Don’t shoot the messenger
People make decisions all the time: purchasing choices, reorganization decisions, recruitments, etc. A large part of the choices are based on information received and/ or understood. Although relationships play a key role in influencing the decision makers, facts, figures and statistics (although not always reliable) are also crucial. What is the connection between the information carried and the messenger ?
Holding the purse strings gives you the power to act, decide, veto, choose, etc. You can step in at the last minute and decide to call the whole thing off.
Obviously, information is shared and discussed during complex decision-making processes. Sales teams prepare sales messages, kits, demonstrations, etc. The potential client holds internal meetings, they look at the literature and compare solutions, they meet the sales force. There may be a pilot study, the results of which are shared and analyzed. There are additional internal meetings, during which the outcome of the pilot study is discussed : return on investment, adoption rate, customer satisfaction, etc.
And yet, sometimes someone suddenly comes out and stops the whole process, meaning the whole thing is dropped. This someone may or may not have had access to the information during the evaluation period.
Money makes the world go round
But why would you call something off ? Your team has been shifting through and sorting information, facts, statistics, and comparisons.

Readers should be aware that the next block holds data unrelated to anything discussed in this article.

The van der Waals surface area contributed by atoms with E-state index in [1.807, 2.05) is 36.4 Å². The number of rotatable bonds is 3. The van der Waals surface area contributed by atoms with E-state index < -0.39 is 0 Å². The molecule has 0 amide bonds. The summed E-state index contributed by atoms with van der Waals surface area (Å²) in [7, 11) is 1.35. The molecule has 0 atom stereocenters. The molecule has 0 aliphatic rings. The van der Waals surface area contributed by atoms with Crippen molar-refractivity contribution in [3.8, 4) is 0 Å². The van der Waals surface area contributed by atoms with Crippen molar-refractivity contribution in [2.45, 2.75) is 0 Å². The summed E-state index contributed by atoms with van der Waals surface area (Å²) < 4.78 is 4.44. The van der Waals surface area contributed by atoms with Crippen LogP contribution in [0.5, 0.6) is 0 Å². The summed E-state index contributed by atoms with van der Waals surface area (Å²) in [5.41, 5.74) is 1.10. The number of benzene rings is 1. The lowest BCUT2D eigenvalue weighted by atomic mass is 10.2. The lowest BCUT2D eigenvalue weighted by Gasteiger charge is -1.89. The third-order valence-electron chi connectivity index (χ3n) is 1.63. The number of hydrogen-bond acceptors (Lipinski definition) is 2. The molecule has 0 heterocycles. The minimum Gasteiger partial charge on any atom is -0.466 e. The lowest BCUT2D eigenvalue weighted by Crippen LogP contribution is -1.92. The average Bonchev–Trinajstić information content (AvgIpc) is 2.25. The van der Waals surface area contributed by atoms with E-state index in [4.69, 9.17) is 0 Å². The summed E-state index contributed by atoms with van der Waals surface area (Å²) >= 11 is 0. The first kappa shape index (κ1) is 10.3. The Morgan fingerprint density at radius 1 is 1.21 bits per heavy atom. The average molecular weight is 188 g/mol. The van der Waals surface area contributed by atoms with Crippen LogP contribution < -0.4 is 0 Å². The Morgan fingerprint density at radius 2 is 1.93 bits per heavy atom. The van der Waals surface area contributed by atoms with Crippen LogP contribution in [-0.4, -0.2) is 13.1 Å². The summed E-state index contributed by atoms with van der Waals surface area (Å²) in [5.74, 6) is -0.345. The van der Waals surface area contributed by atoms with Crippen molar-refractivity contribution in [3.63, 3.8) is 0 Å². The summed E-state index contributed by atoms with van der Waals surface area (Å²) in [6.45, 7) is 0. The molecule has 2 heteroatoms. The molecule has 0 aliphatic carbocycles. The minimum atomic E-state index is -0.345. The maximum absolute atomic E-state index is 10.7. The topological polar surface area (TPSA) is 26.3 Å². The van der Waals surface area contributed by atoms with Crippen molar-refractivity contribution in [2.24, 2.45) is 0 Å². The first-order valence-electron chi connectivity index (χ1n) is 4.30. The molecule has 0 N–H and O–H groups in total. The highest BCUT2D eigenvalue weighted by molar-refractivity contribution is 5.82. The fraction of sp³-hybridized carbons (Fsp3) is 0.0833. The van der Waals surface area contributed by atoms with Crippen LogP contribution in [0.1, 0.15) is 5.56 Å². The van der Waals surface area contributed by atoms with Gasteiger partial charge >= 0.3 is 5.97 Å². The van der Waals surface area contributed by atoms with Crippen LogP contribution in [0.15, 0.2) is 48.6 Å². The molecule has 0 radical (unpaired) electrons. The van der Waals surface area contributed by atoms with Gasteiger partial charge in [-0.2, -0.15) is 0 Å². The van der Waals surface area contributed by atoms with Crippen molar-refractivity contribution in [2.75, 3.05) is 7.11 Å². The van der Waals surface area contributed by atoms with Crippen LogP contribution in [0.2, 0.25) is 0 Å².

More often than not, decisions are cancelled or ignored, not because of the quality of the information itself, but because there is a lack of faith in either the information or in the decision makers themselves.
Information and people: the powerful combination
Undeniable facts and trustworthy people are a powerful combination. Putting the two together creates a very strong source of influence, one that will be very difficult to ignore.
The trustworthy people in my network are those that I have trusted in the past and who have held up to the expectations. I may not notice all the people who work well and achieve good results, but I will notice the unexpected. For example:
- I am impressed and I remember when good results come from someone I hadn’t trusted.
- I suddenly take note of a person who has been in my entourage and consistent for a long time.
I also remember the unexpectedly disappointing.
- I notice if I trust someone who then goes on to fail to deliver or to make good on promises.
Trusting relationships, businesses, professionals and personnel alike, are built up over the years and stand the test of time. We have built up a working history together. A crucial factor for a trusting relationship is the belief in the absence of vested interests.
An envelope is as important as a letter
The information at the centre of the decision making process will be brought to me by people with whom I have varying levels of trust. In addition, the way the arguments and logic are framed will make a difference. I am more likely to understand (and as a result trust) a person who matches my way of thinking and uses the same level of technical language as me.
The road to becoming a trusted advisor
You may not hold the pen that signs all the forms, but there are ways you can build up your reputation as a trusted advisor in order to gain influence.
- Match your communication style to your listener and his/ her level of knowledge.
- Walk the walk and talk the talk. Demonstrate again and again that you can be trusted.
- Be open about your relationships with others and any conflicts of interest. Knowing in advance is far better than finding out by accident later.
- Communicate about the reliability of your information. Tell people if you think this is a trusted document or if you think that the information is biased. Be prepared to say why. You’ll gain the reputation of being able to analyze information before you present it.